[RU231]    Spectacle of Modernity: Russian Fiction before Cinema (in English) Russian literature is a viewing machine, shaping how readers perceive the modern world. We read Pushkin, Gogol, Dostoevsky, Tolstoy, and the Symbolists, alongside critical discussions of visual culture and modernity. Focused on the Europeanized imperial capital St. Petersburg, our readings from the 1700s to 1917 explore how Russian writers reacted to the new technologies of the railroad, photography, and the cinematograph. Students learn to close read literary texts, analyze historical contexts, and critique visual materials. Includes hands-on projects at the Museum and guest lectures. All readings in English; no knowledge of Russian required. First-years and non-majors encouraged. Four credit hours. L.
[RU232]    All That is Solid Melts into Air: Modern Russian Literature War, revolution, exile, terror. Creativity, fantasy, imagination, freedom. Despite enormous suffering, both in the Soviet Union and in Europe, Russian writers contrived to invent stories that parodied, questioned, undermined, and demythologized the violent workings of history and the state. We read some of the richest fiction of late-Tsarist, Soviet, and émigré literature, which continued the artistic traditions of the 19th century. Includes masterpieces by writers such as Bely, Zamyatin, Olesha, Bulgakov, Nabokov, and Solzhenitsyn. All readings in English. Four credit hours. L.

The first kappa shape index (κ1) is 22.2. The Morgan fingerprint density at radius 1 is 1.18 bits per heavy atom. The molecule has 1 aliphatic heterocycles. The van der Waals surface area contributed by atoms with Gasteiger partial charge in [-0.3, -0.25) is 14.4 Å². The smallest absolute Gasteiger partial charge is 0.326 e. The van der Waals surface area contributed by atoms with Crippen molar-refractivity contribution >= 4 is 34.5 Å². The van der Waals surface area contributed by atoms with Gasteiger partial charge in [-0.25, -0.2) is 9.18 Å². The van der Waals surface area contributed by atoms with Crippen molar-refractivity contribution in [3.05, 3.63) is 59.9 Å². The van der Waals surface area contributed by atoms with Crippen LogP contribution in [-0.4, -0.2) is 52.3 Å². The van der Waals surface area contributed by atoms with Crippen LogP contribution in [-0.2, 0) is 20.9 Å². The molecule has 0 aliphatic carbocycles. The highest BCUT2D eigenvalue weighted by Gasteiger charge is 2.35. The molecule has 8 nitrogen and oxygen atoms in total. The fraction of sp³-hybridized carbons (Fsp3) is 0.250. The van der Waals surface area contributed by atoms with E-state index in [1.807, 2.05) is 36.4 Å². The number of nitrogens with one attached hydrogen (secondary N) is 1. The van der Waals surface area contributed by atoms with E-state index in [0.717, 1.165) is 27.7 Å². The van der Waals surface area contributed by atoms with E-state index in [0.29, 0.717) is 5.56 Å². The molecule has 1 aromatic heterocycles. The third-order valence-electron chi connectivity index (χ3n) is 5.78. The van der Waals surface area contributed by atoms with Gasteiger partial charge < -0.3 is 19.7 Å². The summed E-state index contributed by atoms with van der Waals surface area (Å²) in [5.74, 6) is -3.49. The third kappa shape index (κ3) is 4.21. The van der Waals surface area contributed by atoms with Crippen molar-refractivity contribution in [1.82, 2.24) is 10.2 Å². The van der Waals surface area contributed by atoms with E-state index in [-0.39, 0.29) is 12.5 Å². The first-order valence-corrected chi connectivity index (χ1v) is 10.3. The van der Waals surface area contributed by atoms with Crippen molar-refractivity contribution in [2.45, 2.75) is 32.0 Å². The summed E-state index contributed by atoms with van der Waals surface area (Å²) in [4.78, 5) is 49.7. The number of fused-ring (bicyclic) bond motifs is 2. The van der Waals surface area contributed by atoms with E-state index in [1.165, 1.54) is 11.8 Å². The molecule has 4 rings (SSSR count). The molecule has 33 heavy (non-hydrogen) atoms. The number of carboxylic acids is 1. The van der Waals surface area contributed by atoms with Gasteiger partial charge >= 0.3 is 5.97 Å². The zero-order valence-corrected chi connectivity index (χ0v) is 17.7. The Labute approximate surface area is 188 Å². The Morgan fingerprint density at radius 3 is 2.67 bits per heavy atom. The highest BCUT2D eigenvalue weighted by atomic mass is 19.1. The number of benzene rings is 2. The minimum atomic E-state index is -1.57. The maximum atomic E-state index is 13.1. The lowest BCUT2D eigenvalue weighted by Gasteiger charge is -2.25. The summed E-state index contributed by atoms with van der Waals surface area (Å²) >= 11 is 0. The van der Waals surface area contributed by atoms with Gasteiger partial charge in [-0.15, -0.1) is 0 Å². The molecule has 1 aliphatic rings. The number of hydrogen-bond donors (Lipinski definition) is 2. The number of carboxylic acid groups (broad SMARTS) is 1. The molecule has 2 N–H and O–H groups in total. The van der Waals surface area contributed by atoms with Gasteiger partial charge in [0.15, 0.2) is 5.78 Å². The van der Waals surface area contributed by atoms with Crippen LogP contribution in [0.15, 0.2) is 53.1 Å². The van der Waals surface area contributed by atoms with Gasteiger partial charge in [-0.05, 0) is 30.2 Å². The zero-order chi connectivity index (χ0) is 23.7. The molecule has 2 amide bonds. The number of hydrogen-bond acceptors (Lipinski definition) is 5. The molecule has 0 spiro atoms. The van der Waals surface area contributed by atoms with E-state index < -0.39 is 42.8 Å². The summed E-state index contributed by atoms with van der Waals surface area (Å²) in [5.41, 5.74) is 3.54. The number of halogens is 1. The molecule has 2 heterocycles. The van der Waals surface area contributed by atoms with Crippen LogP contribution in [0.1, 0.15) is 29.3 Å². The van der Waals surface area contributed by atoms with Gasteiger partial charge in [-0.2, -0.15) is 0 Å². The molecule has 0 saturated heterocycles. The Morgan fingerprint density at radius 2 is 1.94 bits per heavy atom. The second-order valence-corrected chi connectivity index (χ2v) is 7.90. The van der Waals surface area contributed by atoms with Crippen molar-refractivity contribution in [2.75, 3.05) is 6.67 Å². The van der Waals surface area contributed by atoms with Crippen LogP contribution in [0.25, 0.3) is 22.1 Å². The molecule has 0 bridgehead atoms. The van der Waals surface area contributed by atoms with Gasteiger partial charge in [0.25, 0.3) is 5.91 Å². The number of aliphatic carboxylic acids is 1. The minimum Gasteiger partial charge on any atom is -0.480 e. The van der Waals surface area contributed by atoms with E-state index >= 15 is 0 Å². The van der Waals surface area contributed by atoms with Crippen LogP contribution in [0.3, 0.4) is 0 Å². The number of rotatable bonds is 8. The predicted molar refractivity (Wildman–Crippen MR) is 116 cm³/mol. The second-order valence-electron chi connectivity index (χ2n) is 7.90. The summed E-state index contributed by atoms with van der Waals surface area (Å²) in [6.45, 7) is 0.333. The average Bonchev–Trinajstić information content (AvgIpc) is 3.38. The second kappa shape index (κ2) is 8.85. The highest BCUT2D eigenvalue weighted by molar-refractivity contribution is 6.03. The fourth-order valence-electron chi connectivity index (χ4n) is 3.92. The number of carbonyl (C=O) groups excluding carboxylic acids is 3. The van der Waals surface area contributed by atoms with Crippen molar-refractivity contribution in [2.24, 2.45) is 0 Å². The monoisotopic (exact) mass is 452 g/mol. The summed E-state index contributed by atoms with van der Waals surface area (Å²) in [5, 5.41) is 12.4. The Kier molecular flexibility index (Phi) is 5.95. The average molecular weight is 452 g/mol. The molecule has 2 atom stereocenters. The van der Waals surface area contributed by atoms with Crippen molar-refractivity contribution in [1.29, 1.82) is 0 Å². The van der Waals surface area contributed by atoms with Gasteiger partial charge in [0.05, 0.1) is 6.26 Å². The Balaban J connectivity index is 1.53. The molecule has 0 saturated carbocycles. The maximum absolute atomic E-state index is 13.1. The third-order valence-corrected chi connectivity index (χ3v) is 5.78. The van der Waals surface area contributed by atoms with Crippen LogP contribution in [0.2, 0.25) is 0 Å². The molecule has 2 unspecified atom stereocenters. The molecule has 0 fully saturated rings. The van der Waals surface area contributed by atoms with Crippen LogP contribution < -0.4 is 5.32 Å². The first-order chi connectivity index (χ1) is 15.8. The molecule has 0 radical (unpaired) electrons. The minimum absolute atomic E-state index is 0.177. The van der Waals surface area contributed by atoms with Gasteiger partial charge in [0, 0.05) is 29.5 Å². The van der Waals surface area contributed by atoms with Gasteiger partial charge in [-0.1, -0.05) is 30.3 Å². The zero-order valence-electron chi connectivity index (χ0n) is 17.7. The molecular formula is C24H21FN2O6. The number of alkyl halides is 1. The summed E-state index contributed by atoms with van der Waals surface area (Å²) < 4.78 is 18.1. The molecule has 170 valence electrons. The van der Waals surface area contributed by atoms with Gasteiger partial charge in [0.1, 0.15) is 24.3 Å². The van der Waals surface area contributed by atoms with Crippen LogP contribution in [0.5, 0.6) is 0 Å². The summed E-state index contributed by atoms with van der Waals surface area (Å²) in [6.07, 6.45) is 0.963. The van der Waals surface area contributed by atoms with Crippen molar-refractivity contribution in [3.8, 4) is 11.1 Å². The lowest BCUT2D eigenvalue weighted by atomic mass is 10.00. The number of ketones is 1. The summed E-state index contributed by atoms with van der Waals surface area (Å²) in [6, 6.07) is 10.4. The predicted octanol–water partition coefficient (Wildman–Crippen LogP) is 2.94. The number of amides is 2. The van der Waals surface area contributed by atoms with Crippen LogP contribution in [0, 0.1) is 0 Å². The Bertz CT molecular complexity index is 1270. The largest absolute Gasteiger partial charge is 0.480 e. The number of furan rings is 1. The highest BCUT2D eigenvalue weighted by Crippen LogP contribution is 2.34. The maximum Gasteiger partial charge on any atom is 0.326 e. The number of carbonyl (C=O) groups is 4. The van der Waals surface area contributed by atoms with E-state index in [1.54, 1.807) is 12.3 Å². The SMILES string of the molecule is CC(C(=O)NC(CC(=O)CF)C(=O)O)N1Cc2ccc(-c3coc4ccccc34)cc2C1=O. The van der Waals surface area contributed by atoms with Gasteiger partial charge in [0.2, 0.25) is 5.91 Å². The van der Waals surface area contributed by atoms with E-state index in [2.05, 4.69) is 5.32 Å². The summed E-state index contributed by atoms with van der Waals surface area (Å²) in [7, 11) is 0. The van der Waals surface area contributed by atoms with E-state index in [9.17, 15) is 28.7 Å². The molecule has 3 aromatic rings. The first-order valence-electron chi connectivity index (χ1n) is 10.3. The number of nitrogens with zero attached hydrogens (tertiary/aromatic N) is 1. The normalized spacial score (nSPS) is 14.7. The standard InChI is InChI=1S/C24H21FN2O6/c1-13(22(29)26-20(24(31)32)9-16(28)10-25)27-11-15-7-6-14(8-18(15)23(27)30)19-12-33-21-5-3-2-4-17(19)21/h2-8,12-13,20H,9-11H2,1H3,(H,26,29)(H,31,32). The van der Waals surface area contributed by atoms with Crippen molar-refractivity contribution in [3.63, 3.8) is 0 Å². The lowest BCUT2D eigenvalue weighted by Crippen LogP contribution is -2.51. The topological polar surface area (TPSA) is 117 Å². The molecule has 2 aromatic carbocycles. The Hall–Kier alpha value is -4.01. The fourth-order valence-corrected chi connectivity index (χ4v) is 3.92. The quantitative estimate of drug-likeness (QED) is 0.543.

[RU237]    Devils and Inquisitors: Narrative and Self in the Russian Empire Privileged and pampered, deprived and oppressed, insulted and injured. Only one is a real Dostoevsky novel; but 19th-century Russian authors really did agonize and revel in equal measure. They took advantage of the hand they had been dealt; renounced their wealth; reviled their fate; or contemplated suicide. Some did all four. From the Caucasus to the Steppe, from enchanted forests to somber bogs, educated Russians sought the self in encounters with the Other. We read the most pungent explorations of the individual: Lermontov, Turgenev, Dostoevsky, Tolstoy, Chekhov. Warning: Contains duels, seduction, murder, betrayal, madness, and some drinking. Readings in English. Four credit hours. L.
RU242f    Russian Cinema From Lenin to Putin (in English) Following Lenin's famous dictum, "Cinema is our most important art," early Soviet directors revolutionized the art of filmmaking using dynamic visual practices to convey complex ideological messages about the first socialist society in the world. From revolutionary montage cinema and Stalinist propaganda musicals, to masterpieces of the Soviet New Wave and Putin-era patriotic blockbusters, filmmakers have actively participated in the transformation of society through revolutionary, totalitarian and national mythmaking. We will explore the reasons for the staying appeal of Stalinist mythology and examine how post-Stalinist and post-Communist artists subvert, dismantle, and/or recycle Soviet mythical structures as part of new national myth building. Four credit hours. A, I. Monastireva-Ansdell